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COMMENT | Enough meat on LCS bone for MACC to act

COMMENT | The MACC's inordinate delay and feet-dragging for several years in investigating the RM9.1 billion littoral combat ships (LCS) scandal is not only puzzling but inexcusable.

This is in stark contrast to its double-quick efforts to investigate unsubstantiated allegations by dubious parties of bribery against a judge (now in the Court of Appeal) who convicted former prime minister Najib Razak of crimes and sentenced him to 12 years in jail and fines of RM210 million.

As the name implies, an LCS is a fancy, technical name for a sophisticated naval craft built and designed to operate near the shore. Malaysia contracted to buy six ships in 2013 in a contract covering 10 years.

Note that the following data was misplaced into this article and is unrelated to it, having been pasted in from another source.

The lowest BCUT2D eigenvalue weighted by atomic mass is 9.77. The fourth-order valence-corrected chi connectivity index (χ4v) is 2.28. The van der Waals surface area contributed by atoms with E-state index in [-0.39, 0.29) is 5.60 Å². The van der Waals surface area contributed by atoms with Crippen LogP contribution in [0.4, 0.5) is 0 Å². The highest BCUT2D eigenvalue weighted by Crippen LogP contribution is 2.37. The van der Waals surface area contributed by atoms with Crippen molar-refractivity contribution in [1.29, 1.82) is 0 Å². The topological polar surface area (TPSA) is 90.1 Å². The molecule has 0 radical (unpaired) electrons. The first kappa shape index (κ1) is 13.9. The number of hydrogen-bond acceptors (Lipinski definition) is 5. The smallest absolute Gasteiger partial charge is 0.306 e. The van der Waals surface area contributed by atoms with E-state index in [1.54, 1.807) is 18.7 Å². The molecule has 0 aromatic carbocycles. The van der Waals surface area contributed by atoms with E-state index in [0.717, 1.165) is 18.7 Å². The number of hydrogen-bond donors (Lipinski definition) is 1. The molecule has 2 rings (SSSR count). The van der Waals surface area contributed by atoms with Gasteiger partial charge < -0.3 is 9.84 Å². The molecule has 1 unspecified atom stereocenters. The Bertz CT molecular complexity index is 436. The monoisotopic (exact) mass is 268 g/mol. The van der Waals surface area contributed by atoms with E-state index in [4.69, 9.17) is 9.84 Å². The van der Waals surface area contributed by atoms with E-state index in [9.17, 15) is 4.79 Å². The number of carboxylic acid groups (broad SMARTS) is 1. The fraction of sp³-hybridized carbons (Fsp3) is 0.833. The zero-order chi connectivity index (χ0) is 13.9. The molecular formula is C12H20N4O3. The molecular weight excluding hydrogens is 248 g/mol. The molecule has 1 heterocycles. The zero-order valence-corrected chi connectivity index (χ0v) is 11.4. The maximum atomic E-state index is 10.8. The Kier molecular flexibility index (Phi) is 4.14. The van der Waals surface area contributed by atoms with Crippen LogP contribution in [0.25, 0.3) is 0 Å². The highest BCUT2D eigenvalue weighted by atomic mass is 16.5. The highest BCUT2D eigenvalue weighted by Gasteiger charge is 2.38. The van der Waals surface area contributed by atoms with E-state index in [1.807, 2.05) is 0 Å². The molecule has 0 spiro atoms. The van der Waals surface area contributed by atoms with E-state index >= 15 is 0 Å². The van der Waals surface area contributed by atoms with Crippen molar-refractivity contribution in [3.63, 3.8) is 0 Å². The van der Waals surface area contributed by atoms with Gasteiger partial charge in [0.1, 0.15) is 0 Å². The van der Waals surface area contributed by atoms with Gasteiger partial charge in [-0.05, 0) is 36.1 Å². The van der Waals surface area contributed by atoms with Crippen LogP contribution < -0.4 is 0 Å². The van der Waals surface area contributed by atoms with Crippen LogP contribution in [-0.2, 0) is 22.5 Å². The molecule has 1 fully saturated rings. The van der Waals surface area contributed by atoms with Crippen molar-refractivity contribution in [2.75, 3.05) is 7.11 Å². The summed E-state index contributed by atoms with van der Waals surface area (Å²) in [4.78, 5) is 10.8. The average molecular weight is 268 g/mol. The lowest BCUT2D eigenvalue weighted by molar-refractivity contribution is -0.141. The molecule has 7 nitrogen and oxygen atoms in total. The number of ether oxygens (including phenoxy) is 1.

Nine years later, none has been delivered but over RM6 billion has mysteriously and unaccountably been paid. Then defence minister Hishammuddin Hussein said in 2017 that he took delivery of one LCS in a now infamous tweet, plain lying that is impossible to justify and which in most other countries would have led to his immediate resignation.

If the MACC requires any more evidence to proceed, the comprehensive 250-page report on the ships by the parliamentary Public Accounts Committee (PAC) released on Aug 4 provides a sea of evidence from which investigation sorties could be easily launched by the anti-corruption agency, which should have done so at the first whiff of scandal.

The issue has been on the radar of the public for quite a while and it is a miracle that the MACC has picked up so few signals. All MACC chief Azam Baki can say is that investigations are in the “final stages” following several years of...

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